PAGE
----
The cancelation term A1 can only take two values 0 and −1. Indeed, as we have conventional receivers on this stage, there are only errors for the data biNequal to 0, so:

A1=0si(biN=b̂iNifnoerror in detection1if error in detection.

The error probability is


where Pe10=probb̂i1=1/bi1=0and Pe11=probb̂i1=0/bi1=1

Pe11= probA1=1/bi1=1probI1<S1W+1/bi1=1+probA1=0/bi1=1probI1<S1W/bi1=1E14

We define the function


f(a,b,k) = 0 si a > b

then probI1<S1W+1/bi1=1=f0S1WN2.

Similarly, on the one hand, we have probI1<S1W/bi1=1=f0S1W1N2.

On the other hand, we have




In the same way, we calculate the probability of error in the case where the desired user (n ° 1) has sent the data “0”:




4.1.2. Second and (N−1)th cancelation stage

The decision variable for the desired user #1 is:


where I2=k=2N20Tbbikcktc1tdt, A1=biNb̂iN0TbcNtc1tdt, and A2=biN1b̂iN10TbcN1tc1tdt.

In this case, the term A2can take three values (−1.0 and +1):

A1=1if an error is madeonthe databiN1=0b̂iN1=10 ifbiN1=b̂iN1noerror in detection+1if an error is madeonthe databiN1=1b̂iN1=0 ,E21

hence, Pe2=12Pe21+12Pe20,

where Pe21=probb̂i1=0/bi1=1and Pe20=probb̂i1=1/bi1=0




The calculation of the probability of error requires the determination of more and more terms. We have calculated the error probabilities by using the iterative method [8].

Figure 6 shows the theoretical and simulation bit error rate (BER) versus the threshold values of an OOC(73,4,1) for the conventional and the first cancelation stage of the Opt-SIC. We could see that the theoretical lines correlate with the simulation ones, and the Opt-SIC outperforms the traditional correlation receiver. From here on, we could validate the theoretical figures in order to show the performance of such receiver.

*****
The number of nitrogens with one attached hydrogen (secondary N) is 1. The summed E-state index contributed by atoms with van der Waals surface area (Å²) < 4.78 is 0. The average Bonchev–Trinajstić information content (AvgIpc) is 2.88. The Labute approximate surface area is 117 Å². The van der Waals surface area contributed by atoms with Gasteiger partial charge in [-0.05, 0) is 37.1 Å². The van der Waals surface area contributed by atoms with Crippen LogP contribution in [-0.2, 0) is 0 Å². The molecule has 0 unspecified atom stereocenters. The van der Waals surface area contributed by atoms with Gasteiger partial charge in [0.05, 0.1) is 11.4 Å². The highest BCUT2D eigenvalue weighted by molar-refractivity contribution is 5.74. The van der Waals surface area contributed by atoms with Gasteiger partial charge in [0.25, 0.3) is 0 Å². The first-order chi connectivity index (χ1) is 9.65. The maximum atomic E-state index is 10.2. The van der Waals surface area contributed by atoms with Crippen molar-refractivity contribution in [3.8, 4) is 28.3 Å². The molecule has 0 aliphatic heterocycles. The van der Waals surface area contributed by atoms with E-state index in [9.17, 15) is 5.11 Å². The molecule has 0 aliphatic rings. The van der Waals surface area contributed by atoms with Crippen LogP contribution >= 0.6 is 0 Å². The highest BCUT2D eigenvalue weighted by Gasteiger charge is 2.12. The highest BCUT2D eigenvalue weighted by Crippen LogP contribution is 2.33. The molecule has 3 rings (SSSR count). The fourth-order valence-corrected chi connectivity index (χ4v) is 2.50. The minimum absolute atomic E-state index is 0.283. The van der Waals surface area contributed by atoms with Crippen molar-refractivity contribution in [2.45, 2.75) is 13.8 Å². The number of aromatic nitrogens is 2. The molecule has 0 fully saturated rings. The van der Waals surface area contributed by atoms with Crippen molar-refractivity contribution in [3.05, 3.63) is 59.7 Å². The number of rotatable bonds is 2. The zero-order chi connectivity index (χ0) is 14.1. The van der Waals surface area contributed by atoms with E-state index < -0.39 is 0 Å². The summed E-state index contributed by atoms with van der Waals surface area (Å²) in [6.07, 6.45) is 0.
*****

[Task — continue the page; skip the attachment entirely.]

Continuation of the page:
Figure 6.

Bit error rate (BER) versus the threshold values for a code length, F = 73 and for the conventional and the first cancelation stage.

First, in order to evaluate the number of cancelation stages (Cs), we have studied the SIC performances with modifying the code weight. We can remark, in Figure 7, that when the number of cancelation stages increases, the BER first decreases slowly, and after a high decrease, it reaches a floor. Thus, it is not necessary to eliminate all N−1 stages in the SIC method to obtain a correct optical BER rate (10−9). We can also just change the code length to obtain this achievement.

Figure 7.